Sivasagar district

Sivasagar district (Pron: /ˈsɪvəˌsʌɡər/ or /ˈʃɪvəˌsʌɡər/), formerly known as Sibsagar, is one of the 34 districts of Assam state in Northeast India. Sivasagar city is the administrative headquarters of this district. This historic place is also known for its rich biodiversity.[1] The districts covers an area of 2668 square kilometers (of the total area of 78438 square kilometers of Assam). The district comprises two sub-divisions – Sivasagar and Nazira. The district of Sivasagar lies between 26.45°N and 27.15°N latitudes and 94.25°E and 95.25°E longitudes. The district is bounded by the Brahmaputra River to the north, Nagaland to the south, the Charaideo district to the east and the Jhanji River to the west. The Sivasagar district has acquired its distinct identity due to the co-existence of different races, tribes, languages and cultures.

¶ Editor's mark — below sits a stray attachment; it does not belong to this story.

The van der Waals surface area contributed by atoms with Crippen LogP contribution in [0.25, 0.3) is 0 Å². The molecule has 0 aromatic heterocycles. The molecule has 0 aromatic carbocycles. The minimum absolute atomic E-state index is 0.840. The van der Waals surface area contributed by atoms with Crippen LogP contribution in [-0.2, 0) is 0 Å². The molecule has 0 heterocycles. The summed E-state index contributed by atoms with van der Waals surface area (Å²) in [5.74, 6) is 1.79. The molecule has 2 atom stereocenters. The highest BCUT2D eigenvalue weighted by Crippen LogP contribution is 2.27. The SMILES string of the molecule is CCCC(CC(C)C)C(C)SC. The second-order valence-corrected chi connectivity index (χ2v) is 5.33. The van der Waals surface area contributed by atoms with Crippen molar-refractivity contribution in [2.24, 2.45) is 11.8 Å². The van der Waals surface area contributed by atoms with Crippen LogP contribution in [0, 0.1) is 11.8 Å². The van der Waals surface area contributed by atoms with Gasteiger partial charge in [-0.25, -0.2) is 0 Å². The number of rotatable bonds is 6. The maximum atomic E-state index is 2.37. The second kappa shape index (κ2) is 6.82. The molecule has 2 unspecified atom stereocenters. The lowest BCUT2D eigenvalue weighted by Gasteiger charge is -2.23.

Sivasagar district
Palace of the Ahom Rajas
Palace of the Ahom Rajas
Sivasagar district
Location in Assam
DivisionUpper Assam
Tehsils1. Amguri 2. Gaurisagar 3. Sivasagar 4. Demow 5. Nazira 6. Lakowa
 • Lok Sabha constituencies1. Jorhat
 • Vidhan Sabha constituenciesAmguri, Nazira, Thowra, Sibsagar
 • Total2,668 km2 (1,030 sq mi)
 • Total1,151,050
 • Density430/km2 (1,100/sq mi)
 • Literacy81.36%
 • Sex ratio951 per 1000 male
Time zoneUTC+05:30 (IST)
Major highwaysNH-37


The Sivasagar was established by Ahoms. Before the arrival of Ahoms, the area under the district was inhabited by the indigenous Tibeto-Burman tribes like Borahis and Morans.[2]